3-30. PROBLEMS OF COMPUTERIZATION
a. A Mixed Blessing. Despite the promised and proven benefits of automation,
management has yet to harness the full potential of computers. Along with the benefits
have come a host of unresolved problems that have made the computer a mixed
blessing, at best. Those who have tried to correct an erroneous automated hospital bill,
or get off a mailing list, can relate to this assessment.
b. Computer Error and Downtime is realities with which most users are well
familiar. A client becomes hypertensive while waiting for a medical record number
because a computer is down. Patients are billed incorrectly or not at all because of
"computer error." Computer error and downtime can affect productivity and profits.
c. Data Pollution, also known as information overload, is a less publicized
problem. It exists when organizations are so overwhelmed with information they are
literally polluted with data. Information overload in health care operations means that
the very tools designed to simplify and improve operations contribute to the problem,
which can create a large financial drain on an institution.
d. Data Manipulation without Safeguards. It is a simple matter to change the
data stored on a computer system. It can be done without leaving a trace of any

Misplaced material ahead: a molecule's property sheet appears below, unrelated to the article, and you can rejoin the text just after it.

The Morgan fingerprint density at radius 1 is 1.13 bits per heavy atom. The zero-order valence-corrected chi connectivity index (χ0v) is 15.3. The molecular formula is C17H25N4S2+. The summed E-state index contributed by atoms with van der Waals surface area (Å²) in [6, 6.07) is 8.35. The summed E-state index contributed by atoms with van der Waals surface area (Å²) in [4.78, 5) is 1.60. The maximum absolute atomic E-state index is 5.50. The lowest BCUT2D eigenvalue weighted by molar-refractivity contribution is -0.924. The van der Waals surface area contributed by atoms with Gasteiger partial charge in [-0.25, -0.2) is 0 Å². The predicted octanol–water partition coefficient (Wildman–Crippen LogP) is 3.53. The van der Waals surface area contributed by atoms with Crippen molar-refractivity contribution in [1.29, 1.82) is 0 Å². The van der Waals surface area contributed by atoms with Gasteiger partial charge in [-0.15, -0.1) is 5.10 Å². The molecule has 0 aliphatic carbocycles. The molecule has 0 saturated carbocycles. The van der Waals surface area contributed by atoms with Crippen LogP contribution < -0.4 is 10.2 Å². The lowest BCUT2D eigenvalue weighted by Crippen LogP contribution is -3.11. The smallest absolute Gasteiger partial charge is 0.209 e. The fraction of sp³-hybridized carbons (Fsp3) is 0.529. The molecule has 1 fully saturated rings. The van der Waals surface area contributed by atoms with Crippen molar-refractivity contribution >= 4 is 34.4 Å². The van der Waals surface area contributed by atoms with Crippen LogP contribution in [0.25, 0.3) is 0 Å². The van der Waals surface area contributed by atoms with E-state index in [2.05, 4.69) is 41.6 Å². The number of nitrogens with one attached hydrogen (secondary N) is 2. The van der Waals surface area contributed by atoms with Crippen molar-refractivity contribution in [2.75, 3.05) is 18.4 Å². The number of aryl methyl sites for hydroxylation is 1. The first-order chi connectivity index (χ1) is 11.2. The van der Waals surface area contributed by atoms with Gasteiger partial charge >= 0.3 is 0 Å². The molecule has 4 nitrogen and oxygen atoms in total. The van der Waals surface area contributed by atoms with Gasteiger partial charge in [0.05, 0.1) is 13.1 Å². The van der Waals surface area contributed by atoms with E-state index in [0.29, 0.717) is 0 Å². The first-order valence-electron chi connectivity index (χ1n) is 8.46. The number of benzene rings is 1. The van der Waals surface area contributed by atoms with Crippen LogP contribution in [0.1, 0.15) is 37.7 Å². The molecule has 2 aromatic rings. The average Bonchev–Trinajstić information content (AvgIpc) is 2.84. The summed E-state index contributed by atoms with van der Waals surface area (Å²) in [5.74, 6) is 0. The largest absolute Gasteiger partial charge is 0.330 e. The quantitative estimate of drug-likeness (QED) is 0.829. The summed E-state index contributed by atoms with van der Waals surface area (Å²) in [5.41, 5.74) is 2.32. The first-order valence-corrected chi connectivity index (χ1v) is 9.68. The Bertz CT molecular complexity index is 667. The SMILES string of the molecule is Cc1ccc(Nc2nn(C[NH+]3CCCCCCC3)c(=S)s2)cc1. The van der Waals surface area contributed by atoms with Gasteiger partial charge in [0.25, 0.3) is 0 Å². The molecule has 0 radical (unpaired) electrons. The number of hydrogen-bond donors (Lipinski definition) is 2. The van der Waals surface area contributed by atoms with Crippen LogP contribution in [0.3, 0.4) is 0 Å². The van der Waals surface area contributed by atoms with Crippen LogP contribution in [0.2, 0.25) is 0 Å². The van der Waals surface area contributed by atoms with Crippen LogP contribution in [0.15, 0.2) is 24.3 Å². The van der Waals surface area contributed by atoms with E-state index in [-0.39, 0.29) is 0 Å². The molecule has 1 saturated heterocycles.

tampering. A college student paid a friend in the computer center to change his "D"
transcript to straight "A's." Based on the fraudulent transcript he was accepted for
membership in Phi Beta Kappa, a prestigious academic society. It was only by chance
that a physics professor discovered the crime 3 years after the student had graduated,
when he noticed a discrepancy between his own handwritten grade sheet and the
e. Misuse of Equipment and Data by Authorized and Unauthorized Users.
There are known cases of employees using an organization's computer to run a
business. In San Jose, California, for example, two employees used two million dollars
worth of government computer time to establish their own company. Misuse of data is
an even more serious problem. Health care workers and criminal justice officials, for
example, have obtained sensitive personal information to embarrass, bribe or harm
f. Computer Viruses. Viruses are bits of computer codes entered into a
system through software. Some viruses have even been detected in commercial
software programs. A virus can infect a disk, scrambling or erasing files. Other viruses
are "trapdoors" that allow unauthorized access to information or exploitation of the
system. Recent court decisions have found perpetrators guilty of a crime, with penalties
including jail and high monetary loss, because viruses could have a devastating effect
on the flow of information. There have been no major incidents affecting Army
computers where proper precautions were taken.